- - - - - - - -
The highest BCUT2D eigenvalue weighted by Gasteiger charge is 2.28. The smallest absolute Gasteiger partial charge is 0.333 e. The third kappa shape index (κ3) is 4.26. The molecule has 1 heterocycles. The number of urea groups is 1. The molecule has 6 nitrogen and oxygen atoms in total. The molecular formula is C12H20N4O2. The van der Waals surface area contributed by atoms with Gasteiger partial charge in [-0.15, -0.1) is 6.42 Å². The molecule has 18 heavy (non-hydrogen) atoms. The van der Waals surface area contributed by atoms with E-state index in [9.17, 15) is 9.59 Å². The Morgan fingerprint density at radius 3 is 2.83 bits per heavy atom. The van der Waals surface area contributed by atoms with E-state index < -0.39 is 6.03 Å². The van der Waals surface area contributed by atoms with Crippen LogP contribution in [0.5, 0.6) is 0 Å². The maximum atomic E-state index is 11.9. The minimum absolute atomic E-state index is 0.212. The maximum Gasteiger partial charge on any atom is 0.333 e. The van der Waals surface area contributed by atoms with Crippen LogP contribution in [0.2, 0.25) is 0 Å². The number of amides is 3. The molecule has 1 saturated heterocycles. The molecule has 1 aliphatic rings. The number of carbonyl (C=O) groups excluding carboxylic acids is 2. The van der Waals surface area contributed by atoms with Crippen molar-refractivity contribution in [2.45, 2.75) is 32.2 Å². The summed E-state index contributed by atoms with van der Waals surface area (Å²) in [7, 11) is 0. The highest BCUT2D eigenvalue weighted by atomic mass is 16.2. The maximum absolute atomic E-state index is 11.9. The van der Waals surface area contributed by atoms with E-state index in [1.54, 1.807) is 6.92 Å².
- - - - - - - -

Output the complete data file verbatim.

The highest BCUT2D eigenvalue weighted by Gasteiger charge is 2.28. The smallest absolute Gasteiger partial charge is 0.333 e. The third kappa shape index (κ3) is 4.26. The molecule has 1 heterocycles. The number of urea groups is 1. The molecule has 6 nitrogen and oxygen atoms in total. The molecular formula is C12H20N4O2. The van der Waals surface area contributed by atoms with Gasteiger partial charge in [-0.15, -0.1) is 6.42 Å². The molecule has 18 heavy (non-hydrogen) atoms. The van der Waals surface area contributed by atoms with E-state index in [9.17, 15) is 9.59 Å². The Morgan fingerprint density at radius 3 is 2.83 bits per heavy atom. The van der Waals surface area contributed by atoms with E-state index < -0.39 is 6.03 Å². The van der Waals surface area contributed by atoms with Crippen LogP contribution in [0.5, 0.6) is 0 Å². The maximum atomic E-state index is 11.9. The minimum absolute atomic E-state index is 0.212. The maximum Gasteiger partial charge on any atom is 0.333 e. The van der Waals surface area contributed by atoms with Crippen LogP contribution in [0.2, 0.25) is 0 Å². The number of amides is 3. The molecule has 1 saturated heterocycles. The molecule has 1 aliphatic rings. The number of carbonyl (C=O) groups excluding carboxylic acids is 2. The van der Waals surface area contributed by atoms with Crippen molar-refractivity contribution in [2.45, 2.75) is 32.2 Å². The summed E-state index contributed by atoms with van der Waals surface area (Å²) in [7, 11) is 0. The highest BCUT2D eigenvalue weighted by atomic mass is 16.2. The maximum absolute atomic E-state index is 11.9. The van der Waals surface area contributed by atoms with E-state index in [1.54, 1.807) is 6.92 Å².